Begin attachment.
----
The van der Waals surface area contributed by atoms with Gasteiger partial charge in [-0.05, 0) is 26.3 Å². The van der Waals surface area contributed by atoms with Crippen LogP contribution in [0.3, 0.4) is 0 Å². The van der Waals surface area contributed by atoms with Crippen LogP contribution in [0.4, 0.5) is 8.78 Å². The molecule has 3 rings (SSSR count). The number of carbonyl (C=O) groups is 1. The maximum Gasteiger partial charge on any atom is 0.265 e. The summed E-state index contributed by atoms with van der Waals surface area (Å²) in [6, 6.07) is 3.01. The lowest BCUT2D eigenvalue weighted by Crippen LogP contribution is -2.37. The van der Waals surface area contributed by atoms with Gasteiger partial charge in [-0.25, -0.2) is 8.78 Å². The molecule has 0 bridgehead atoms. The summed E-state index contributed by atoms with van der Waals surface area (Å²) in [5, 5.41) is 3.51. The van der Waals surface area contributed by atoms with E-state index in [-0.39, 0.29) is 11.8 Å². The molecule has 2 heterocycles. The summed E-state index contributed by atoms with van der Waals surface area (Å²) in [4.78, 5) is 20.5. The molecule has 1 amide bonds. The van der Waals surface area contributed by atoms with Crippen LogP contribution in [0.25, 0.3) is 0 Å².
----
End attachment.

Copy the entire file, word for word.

The van der Waals surface area contributed by atoms with Gasteiger partial charge in [-0.05, 0) is 26.3 Å². The van der Waals surface area contributed by atoms with Crippen LogP contribution in [0.3, 0.4) is 0 Å². The van der Waals surface area contributed by atoms with Crippen LogP contribution in [0.4, 0.5) is 8.78 Å². The molecule has 3 rings (SSSR count). The number of carbonyl (C=O) groups is 1. The maximum Gasteiger partial charge on any atom is 0.265 e. The summed E-state index contributed by atoms with van der Waals surface area (Å²) in [6, 6.07) is 3.01. The lowest BCUT2D eigenvalue weighted by Crippen LogP contribution is -2.37. The van der Waals surface area contributed by atoms with Gasteiger partial charge in [-0.25, -0.2) is 8.78 Å². The molecule has 0 bridgehead atoms. The summed E-state index contributed by atoms with van der Waals surface area (Å²) in [5, 5.41) is 3.51. The van der Waals surface area contributed by atoms with E-state index in [-0.39, 0.29) is 11.8 Å². The molecule has 2 heterocycles. The summed E-state index contributed by atoms with van der Waals surface area (Å²) in [4.78, 5) is 20.5. The molecule has 1 amide bonds. The van der Waals surface area contributed by atoms with Crippen LogP contribution in [0.25, 0.3) is 0 Å².